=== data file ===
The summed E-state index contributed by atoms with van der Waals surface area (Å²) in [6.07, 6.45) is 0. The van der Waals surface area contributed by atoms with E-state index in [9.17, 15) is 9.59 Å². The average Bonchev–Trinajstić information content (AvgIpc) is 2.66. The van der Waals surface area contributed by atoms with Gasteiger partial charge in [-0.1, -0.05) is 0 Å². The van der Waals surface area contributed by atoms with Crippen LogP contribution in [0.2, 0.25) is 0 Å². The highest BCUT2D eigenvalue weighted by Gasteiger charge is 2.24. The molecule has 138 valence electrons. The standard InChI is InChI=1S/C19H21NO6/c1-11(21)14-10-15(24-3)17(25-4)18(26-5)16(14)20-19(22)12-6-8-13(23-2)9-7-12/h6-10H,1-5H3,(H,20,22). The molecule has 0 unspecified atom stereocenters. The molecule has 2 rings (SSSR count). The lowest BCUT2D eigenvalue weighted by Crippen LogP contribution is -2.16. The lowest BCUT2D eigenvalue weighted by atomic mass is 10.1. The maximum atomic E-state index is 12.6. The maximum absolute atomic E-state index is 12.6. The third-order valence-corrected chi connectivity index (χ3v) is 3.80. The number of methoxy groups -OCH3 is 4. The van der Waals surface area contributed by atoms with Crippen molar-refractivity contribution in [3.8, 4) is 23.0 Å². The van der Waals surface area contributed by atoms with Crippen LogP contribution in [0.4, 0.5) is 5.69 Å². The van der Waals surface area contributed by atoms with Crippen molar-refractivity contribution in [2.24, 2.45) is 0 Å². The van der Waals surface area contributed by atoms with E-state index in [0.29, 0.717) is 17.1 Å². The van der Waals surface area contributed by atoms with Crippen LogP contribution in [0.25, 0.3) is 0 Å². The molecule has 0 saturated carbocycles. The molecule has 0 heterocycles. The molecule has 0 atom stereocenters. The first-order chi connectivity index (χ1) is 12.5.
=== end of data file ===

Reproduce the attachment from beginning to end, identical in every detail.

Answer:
The summed E-state index contributed by atoms with van der Waals surface area (Å²) in [6.07, 6.45) is 0. The van der Waals surface area contributed by atoms with E-state index in [9.17, 15) is 9.59 Å². The average Bonchev–Trinajstić information content (AvgIpc) is 2.66. The van der Waals surface area contributed by atoms with Gasteiger partial charge in [-0.1, -0.05) is 0 Å². The van der Waals surface area contributed by atoms with Crippen LogP contribution in [0.2, 0.25) is 0 Å². The highest BCUT2D eigenvalue weighted by Gasteiger charge is 2.24. The molecule has 138 valence electrons. The standard InChI is InChI=1S/C19H21NO6/c1-11(21)14-10-15(24-3)17(25-4)18(26-5)16(14)20-19(22)12-6-8-13(23-2)9-7-12/h6-10H,1-5H3,(H,20,22). The molecule has 0 unspecified atom stereocenters. The molecule has 2 rings (SSSR count). The lowest BCUT2D eigenvalue weighted by Crippen LogP contribution is -2.16. The lowest BCUT2D eigenvalue weighted by atomic mass is 10.1. The maximum atomic E-state index is 12.6. The maximum absolute atomic E-state index is 12.6. The third-order valence-corrected chi connectivity index (χ3v) is 3.80. The number of methoxy groups -OCH3 is 4. The van der Waals surface area contributed by atoms with Crippen molar-refractivity contribution in [3.8, 4) is 23.0 Å². The van der Waals surface area contributed by atoms with Crippen LogP contribution in [0.4, 0.5) is 5.69 Å². The van der Waals surface area contributed by atoms with Crippen molar-refractivity contribution in [2.24, 2.45) is 0 Å². The van der Waals surface area contributed by atoms with E-state index in [0.29, 0.717) is 17.1 Å². The van der Waals surface area contributed by atoms with Crippen LogP contribution in [0.25, 0.3) is 0 Å². The molecule has 0 saturated carbocycles. The molecule has 0 heterocycles. The molecule has 0 atom stereocenters. The first-order chi connectivity index (χ1) is 12.5.